Fiberglass BIBS Insulation System Cost Comparison
When compared to standard fiberglass batt, BIBS offers higher R-values and consistent coverage, which can make BIBS slightly more expensive to install. When considering long-term energy savings, however, a BIBS insulation system can easily provide a positive return on investment. BIBS is usually less expensive than spray foam insulation. As a cost-effective high-density option, BIBS is a good option for large insulation projects.
Fiberglass BIBS Insulation vs. Blown-In Cellulose
Another form of blown-in insulation uses plant-based cellulose fibers, an eco-friendly insulation option. Blown-in cellulose has a slightly higher R-value and better air filtration rate than its fiberglass counterpart. Fiberglass BIBS, however, offers cost savings and may hold up better over time.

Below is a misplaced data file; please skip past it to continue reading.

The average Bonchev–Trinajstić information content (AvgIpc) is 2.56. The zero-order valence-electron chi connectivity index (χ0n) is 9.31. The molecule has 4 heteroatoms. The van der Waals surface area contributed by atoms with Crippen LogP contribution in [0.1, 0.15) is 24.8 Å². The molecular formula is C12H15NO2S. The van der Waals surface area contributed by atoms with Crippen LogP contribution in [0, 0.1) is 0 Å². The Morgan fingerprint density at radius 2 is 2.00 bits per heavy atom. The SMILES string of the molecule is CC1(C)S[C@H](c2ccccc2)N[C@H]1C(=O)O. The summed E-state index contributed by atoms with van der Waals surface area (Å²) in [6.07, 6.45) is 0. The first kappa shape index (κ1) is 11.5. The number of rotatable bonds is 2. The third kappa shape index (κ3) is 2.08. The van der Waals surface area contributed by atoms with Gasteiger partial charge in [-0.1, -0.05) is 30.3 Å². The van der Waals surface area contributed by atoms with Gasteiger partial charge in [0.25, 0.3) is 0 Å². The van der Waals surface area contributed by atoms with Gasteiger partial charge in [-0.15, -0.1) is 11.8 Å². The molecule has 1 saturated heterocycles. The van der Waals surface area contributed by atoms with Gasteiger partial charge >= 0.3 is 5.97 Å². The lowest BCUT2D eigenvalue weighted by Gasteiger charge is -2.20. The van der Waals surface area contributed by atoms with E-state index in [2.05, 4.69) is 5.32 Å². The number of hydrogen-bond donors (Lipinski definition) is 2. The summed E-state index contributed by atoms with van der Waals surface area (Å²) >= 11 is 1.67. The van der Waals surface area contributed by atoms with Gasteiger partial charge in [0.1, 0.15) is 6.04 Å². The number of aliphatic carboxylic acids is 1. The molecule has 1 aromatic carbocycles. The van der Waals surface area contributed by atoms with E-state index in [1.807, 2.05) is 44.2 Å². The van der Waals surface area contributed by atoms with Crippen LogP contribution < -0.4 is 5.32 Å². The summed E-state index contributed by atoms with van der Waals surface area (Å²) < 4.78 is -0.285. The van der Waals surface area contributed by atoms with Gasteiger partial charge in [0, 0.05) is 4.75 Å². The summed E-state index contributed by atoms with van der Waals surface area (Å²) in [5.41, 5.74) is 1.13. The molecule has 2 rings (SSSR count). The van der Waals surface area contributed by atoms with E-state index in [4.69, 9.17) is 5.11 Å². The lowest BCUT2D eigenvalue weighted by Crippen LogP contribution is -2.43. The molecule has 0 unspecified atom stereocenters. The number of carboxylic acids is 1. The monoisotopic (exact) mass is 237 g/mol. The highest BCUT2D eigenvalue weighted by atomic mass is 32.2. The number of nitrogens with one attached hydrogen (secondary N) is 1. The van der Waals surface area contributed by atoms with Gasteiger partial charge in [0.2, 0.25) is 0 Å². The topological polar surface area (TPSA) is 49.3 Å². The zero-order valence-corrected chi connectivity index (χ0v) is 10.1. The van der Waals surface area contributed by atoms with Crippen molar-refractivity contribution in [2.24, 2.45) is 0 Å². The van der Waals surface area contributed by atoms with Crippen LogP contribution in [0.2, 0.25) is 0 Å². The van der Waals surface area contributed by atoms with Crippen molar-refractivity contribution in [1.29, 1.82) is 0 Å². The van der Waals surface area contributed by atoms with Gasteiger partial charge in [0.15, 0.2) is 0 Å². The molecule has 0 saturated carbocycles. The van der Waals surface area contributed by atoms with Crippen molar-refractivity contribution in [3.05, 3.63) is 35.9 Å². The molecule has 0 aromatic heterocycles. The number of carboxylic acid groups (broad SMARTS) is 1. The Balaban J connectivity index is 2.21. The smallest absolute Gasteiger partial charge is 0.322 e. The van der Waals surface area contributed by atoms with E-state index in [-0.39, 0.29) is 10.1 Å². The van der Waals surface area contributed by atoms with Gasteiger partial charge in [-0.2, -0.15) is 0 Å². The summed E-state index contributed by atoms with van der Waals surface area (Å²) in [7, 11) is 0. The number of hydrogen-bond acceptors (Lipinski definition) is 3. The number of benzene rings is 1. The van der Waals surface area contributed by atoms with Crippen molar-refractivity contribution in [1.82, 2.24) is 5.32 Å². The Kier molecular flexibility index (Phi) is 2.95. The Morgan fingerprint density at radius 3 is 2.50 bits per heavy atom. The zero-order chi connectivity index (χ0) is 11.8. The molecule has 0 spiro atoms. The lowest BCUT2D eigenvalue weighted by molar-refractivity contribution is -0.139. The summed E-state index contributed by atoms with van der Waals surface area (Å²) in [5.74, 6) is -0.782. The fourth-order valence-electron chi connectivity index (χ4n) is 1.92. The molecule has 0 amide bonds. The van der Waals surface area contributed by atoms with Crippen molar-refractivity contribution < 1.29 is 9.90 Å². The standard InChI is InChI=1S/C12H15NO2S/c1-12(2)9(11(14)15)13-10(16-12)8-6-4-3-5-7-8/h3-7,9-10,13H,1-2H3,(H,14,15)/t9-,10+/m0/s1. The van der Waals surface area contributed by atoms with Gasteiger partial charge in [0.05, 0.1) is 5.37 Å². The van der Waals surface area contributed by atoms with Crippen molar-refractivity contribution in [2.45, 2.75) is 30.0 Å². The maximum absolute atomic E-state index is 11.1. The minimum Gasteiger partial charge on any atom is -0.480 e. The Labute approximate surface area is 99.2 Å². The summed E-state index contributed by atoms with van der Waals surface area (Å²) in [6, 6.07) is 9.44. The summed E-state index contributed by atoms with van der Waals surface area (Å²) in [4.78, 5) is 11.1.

Fiberglass is cleaner to install and any dust created during installation is much easier to manage. Fiberglass BIBS also installs faster and blows further than cellulose, which means installers can reach difficult areas of your attic more easily. Fiberglass BIBS holds its shape and won’t shift over time, while cellulose may shift over time, causing gaps or uneven coverage in your insulation.
Blow-In Blanket Systems are a popular choice for sidewalls, floors, and cathedral ceilings. BIBS is installed in new construction or existing homes with exposed wall stud cavities. Homes can be retrofitted to accommodate BIBS insulation, though this may require some light wall renovation, old insulation removal, and interior wall cleaning.
BIBS requires special equipment to blow the fiberglass wool into a pre-installed insulation fabric “netting.” The insulation fabric is fixed around the frame of the wall or cathedral ceiling to be filled. Technicians make an installation hole in the barrier fabric to fill the cavity. Using a pneumatic blowing system, technicians then fill the entire cavity, including behind and around electrical wires, plumbing, and other obstructions. This process reduces the need for measuring, cutting, and seaming rigid insulation or batt pieces. The fabric insulation netting also reduces installation mess and simplifies contractor cleanup.